Monday, January 27, 2014

BETA READERS

Using Beta Readers
 by Lisa Lickel

B

You’ve heard a rumor that authors use beta readers. Besides a letter of the Greek alphabet, or a type of radiation, what are these? And if there’s a beta, does that mean there’s an Alpha and a Gamma? Aren’t gamma rays bad for you?

Pull up a chair, let’s talk.

What are BETA READERS?

Beta Readers are people who read a complete version of your manuscript. While other authors I know choose to use Readers at various stages of completion, or during the writing process to get feedback on certain scenes, these are not technically Beta Readers. And, yes, here’s where the Alpha reader concept comes in: use Alpha readers ad “first” readers who get peeks while you’re working. They’re people you trust, people who know you and how to tell you when something is garbage. Use beta, or second, readers for a more complete version of your manuscript, after it’s been de-trashed.

When you've worked the manuscript through revisions, hopefully with your writing/critique partners, maybe agent, have gone through it with your self-editing techniques, and you feel it’s pretty much ready for submission, you ask a number of people to “test drive” it for you. Believe it or not, larger publishing houses do this even before taking a manuscript to a full pub board. They hire several people to read through a book and give an opinion. Movie makers have test audiences. It’s common practice to run a product through a grinder before you try to sell it to hard core influencers.

The basis, then:

Why have Beta Readers?
Test Drive your book with a public readership
Find the slow and weak spots, as well as to encourage you, the author, that your book is good enough to be read by the general public
Develop a future audience

So, who are Beta Readers?
They should be:
Readers, not writers
People who like your genre
People who are not related to you by (thick) blood – third cousins twice removed are probably fine
People who can get back to you at a specified deadline
People who will be honest; brutal, even, and still say hello behind the bank window or in the grocery check-out line

Where do you find Beta Readers?
Preferably some face-to-face people in your community, such as your librarian or school teachers who have some time in the summer, maybe
Maybe a couple of neighborhood friends
Other service people (my bank loan officer likes to read and was thrilled when I asked her)
People in your service club or social group or church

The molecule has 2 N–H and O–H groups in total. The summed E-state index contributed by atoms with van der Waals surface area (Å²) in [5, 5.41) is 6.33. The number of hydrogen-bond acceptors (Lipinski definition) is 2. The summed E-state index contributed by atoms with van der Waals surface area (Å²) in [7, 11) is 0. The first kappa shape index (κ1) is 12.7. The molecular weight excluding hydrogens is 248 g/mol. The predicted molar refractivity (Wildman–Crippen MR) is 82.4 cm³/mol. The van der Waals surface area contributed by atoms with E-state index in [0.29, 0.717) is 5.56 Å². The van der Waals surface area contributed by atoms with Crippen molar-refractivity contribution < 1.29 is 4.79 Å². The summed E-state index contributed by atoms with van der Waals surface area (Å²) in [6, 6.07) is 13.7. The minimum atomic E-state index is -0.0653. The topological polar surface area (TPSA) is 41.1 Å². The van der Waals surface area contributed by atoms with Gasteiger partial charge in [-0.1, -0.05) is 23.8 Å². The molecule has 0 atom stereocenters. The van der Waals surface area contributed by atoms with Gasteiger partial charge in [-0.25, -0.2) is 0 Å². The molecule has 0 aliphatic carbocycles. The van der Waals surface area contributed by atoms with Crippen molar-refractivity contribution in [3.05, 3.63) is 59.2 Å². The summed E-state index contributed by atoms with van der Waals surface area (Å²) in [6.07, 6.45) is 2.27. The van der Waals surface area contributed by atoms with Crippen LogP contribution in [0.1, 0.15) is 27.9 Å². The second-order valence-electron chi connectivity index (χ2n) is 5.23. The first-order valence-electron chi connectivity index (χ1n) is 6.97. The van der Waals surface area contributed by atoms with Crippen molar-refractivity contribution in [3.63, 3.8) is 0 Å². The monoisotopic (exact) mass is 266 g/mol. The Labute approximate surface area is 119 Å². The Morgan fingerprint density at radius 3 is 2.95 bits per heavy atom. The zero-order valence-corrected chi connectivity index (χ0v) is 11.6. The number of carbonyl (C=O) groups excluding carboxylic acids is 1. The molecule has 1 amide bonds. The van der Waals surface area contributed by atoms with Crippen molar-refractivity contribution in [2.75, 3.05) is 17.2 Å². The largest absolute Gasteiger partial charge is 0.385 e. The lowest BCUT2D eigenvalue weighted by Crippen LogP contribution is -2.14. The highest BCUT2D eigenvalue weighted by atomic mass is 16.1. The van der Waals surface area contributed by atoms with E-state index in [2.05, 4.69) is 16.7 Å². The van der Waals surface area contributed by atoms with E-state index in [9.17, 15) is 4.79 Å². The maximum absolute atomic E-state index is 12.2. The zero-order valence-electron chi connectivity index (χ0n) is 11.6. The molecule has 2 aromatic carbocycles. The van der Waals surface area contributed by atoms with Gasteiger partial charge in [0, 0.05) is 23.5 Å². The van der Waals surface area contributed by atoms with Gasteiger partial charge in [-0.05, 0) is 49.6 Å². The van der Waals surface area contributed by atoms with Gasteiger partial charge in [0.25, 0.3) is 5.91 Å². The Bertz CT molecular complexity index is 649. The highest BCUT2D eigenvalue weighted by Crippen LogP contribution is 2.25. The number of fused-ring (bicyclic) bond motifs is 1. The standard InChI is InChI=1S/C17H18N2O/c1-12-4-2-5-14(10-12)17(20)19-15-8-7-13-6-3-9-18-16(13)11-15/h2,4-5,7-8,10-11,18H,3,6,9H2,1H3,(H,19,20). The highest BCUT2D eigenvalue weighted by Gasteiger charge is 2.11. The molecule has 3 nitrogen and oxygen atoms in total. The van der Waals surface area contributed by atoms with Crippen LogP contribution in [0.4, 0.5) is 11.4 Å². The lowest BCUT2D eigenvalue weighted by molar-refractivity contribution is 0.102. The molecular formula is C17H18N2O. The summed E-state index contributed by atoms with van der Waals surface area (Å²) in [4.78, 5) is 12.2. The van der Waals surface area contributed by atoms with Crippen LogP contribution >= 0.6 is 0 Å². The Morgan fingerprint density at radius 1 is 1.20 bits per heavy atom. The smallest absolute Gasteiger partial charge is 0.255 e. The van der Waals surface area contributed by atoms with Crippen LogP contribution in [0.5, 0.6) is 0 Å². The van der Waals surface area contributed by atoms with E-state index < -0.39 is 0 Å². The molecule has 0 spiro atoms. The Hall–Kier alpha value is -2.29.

People in your reading group
People at work? Eh – your call; beware of potential awkwardness if they can’t follow through or don’t care for your work

Can you find Beta Readers online?
Sure, but make sure you know them and know for sure they won’t pass your manuscript around. It’s also easier for them to duck and hide if they don’t like your stuff, or forgot to actually read it, or was just being nice by saying yes and never really had any intention of actually reading it. One time only did I put out an open call for beta readers and was excited about those who answered – people I never would have even thought of asking. You know who actually read the book? Just one of them - a woman who was fighting cancer and busy with other work of her own besides.

What if they don’t get back to me?
Yeah, pardner, had that happen once or twice. Follow up with one or two messages, e-mail, call, visit if that’s your connection, but don’t pester. If you gave a hard copy, simply ask for it back and assure the reader it’s okay if he just didn’t have time, but you’re on a deadline. Don’t burn any bridges, and always stay positive. Let her know if she didn’t know what she was getting into, it’s all right; if he wants to try again sometime when life is less hectic, why you’ll keep him on your list. Don’t hound the person – it’s not worth it in the short run, but if you have any issues at all with potential piracy, you’ll need to keep a little pressure on until you’re assured otherwise. And then put that potential reader on a different list.

Do you pay Beta Readers?
That’s up to you; I prefer not with money, because then responses might get skewed and it even could be considered as work-for-hire in your business accounts. For my face-to-face Beta Readers, I will take him or her out to lunch or give a small gift to say thanks, and often a copy of the book when it comes out. This generally keeps them happy and gets them talking to others—and we all know the best marketing strategy, right? WORD OF MOUTH!

Any other questions or thoughts?

So, have any of you used Beta Readers? Share your experiences, if you’d like.
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4 comments:

  1. I used beta readers for my diabetes book and I thought their feedback was really valuable. I wanted the book to be more "etiquette" than technical, and have a certain "feel," and these readers were able to give me their thoughts on that. I found readers by asking a few people I knew to spread the word, and got a nice cross section of readers that way.

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    1. Thanks, Cherie, for chiming in...and Welcome to our new AC columnist!
      Good thinking to use people who have experience in the theme of the book to give feedback.

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  2. Well, that explains what I've been doing wrong--my beta readers are also writers. I get similar responses from them that I would a critique partner.

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    1. Yeah, at some point you want to know what readers think, and writers are generally ruined for reading.

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